FOXBOROUGH, Mass. — Three weeks before Tom Brady made his first NFL start, Andrew Luck turned 12.
On the field before the opening kickoff of that game on Sept. 30, 2001, the young Patriot met the opposing quarterback for the first time.
“I was out there warming up for the game and he came over and he said, ‘Hey Tom, I’m Peyton,’ ” Brady recalled.
New England won that home game over Peyton Manning and the Indianapolis Colts, 44-13. On Sunday, Brady will be the experienced star when the Patriots face the Colts again, this time with rookie Luck at quarterback.
And Luck may not get a warm greeting when he takes the field at Gillette Stadium. Brady said he’s not sure he’ll introduce himself.
“I don’t know. We’ll see,” he said. “Usually I don’t go out too early anymore. I tend to just keep to myself.”
If he does that to get in a competitive frame of mind, it makes sense in a game that should be tougher than the Patriots could have imagined when the season began. They were 13-3 last year and reached the Super Bowl, while the Colts were 2-14 with a variety of mediocre quarterbacks filling in for Manning, sidelined all last season after several neck surgeries.
After the season, Manning signed with the Denver Broncos. The Colts made Luck the first pick of the NFL draft and he’s having a much better rookie season than both Brady, who threw just three passes in 2000, and Manning, who started all 16 games when the Colts went 3-13 in 1998.
“As a rookie, I was like fourth-string and eating nachos before the game in the stands,” said Brady, now in his 13th season. “There wasn’t much of me thinking of playing.”
Luck tried to learn from Brady and Manning by watching the Patriots and Colts play each other through the years.
“As a young quarterback growing up, I took the opportunity to watch the sort of benchmarks of quarterback play,” Luck said. “There were some great playoff games at both stadiums. I think Gillette had grass a while back so it got fairly muddy sometimes late in the year.”
The field has artificial turf now and the teams are heading into the latter part of the season on a roll. The Colts have won their last four games, the Patriots their last three, and both are 6-3.
“It’s a big game, obviously, a huge game,” Luck said. “In the AFC, (the) two teams that are up there, in terms of the standings right now. So it’ll definitely be exciting.”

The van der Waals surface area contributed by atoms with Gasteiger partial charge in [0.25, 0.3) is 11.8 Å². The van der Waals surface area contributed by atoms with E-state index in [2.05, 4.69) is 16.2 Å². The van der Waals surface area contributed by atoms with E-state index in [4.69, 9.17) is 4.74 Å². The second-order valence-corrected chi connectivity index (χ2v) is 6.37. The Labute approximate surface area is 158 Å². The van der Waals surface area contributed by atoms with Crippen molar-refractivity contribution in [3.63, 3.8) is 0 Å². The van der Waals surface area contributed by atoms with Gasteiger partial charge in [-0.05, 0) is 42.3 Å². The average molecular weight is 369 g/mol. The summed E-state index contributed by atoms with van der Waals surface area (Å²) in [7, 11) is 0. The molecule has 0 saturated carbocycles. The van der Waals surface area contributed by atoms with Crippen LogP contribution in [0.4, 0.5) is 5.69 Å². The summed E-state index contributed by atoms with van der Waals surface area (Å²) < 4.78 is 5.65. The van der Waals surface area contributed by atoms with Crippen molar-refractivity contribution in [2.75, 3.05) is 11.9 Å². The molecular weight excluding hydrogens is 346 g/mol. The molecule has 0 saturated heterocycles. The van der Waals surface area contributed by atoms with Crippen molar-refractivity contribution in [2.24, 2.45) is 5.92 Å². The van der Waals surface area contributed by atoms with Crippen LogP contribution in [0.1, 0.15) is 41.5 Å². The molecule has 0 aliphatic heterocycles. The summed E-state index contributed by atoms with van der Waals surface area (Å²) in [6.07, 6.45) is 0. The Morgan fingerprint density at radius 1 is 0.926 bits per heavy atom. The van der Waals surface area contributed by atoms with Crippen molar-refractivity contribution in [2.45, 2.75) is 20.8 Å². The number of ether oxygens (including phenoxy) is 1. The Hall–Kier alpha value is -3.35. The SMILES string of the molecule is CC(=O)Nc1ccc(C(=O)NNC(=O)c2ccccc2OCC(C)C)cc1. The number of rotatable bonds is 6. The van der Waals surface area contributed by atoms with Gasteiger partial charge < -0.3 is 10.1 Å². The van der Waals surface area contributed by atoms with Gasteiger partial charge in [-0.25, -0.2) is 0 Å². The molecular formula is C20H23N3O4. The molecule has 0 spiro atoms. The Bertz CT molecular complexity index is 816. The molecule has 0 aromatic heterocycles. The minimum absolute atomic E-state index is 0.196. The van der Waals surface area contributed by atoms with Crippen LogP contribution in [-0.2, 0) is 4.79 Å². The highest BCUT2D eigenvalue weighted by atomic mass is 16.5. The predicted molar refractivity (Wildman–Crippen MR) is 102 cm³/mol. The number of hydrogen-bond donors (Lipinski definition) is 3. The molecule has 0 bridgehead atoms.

The Colts have made a swift turnaround. They already have four more wins than they had all last season and have a legitimate shot at a playoff berth.
“I’m definitely impressed,” Patriots wide receiver Wes Welker said. “Obviously, you would figure it would be a rebuilding type deal for the Colts and it’s not that way at all. They’re playing some really good ball with a lot of young players and then they have some veterans, too, who really kind of step up for them in crunch time.”
Luck’s 2,631 yards passing are the most by a rookie through his first nine games. He set an NFL rookie record with 433 yards through the air in a 23-20 win over the Miami Dolphins two weeks ago. And one more game of more than 300 yards will be his fifth, breaking Manning’s NFL rookie mark.
There’s a decent chance of that happening Sunday.
The Patriots have allowed that many in five of their nine games. Only four teams have given up more yards passing than the Patriots, who have been especially vulnerable to the big play. They’re hoping to get help from newcomer Aqib Talib, obtained in a trade with the Tampa Bay Buccaneers.
“I know how talented he is,” Colts interim coach Bruce Arians said. “He’s got a good passion for the game and he’ll be a great addition, I think, to them.”
Talib sat out Sunday’s 37-31 win over the Buffalo Bills, completing a four-game suspension for violating the NFL’s policy on performance-enhancing substances.
“What happened in the past is the past. I’m just looking forward to make the best of this opportunity and win some ballgames,” he said. “It’s my fifth year in the league and I’ve played almost every coverage there is to play. So whatever they ask me to play, that’s what I’m going to play.”
Stopping Reggie Wayne could be high on his to-do list.
The 12-year veteran leads the NFL with 69 catches and is second with 931 yards receiving. His skills and know-how have been a big help to Luck.
“He’s got Wayne there to help him out,” Patriots defensive end Rob Ninkovich said. “He’s had years of experience and I’m sure he’s given him some advice.”
Luck also has been successful running the ball, but the Patriots have a more balanced attack with an average of 146 yards rushing, fifth most in the NFL. They lead the NFL with 33.2 points and 430.3 yards per game
The teams face each other for the 13th time since 2003 despite being in different divisions. The Patriots beat the Colts in the playoffs in the 2003 and 2004 seasons and went on to win the Super Bowl both times. The Colts beat the Patriots in the AFC title game in the 2006 season and captured the championship with Manning.
The rivalry is strong. But both teams’ desire to keep their winning streaks alive is stronger.
“Every week is big,” Colts defensive end Cory Redding said, “but this one in particular because of what we’re doing and what we’ve done the last few weeks.”
But Arians, filling in while Chuck Pagano battles leukemia, doesn’t want his team to get too excited.
What would a win mean for the Colts?
“Well,” he said, “it would just make us 7-3.”
It also would give Luck something Brady earned 12 years ago: a win in his first season as a starter over a great quarterback.
“It doesn’t matter if it’s your first year or if it’s your 13th year,” Patriots cornerback Kyle Arrington said. “If you’re a good player, you’re a good player.”
And Luck is just starting out.
“If some day I can play at a level that Peyton and Tom play at,” Luck said, “then that’d be a quarterback’s dream come true.”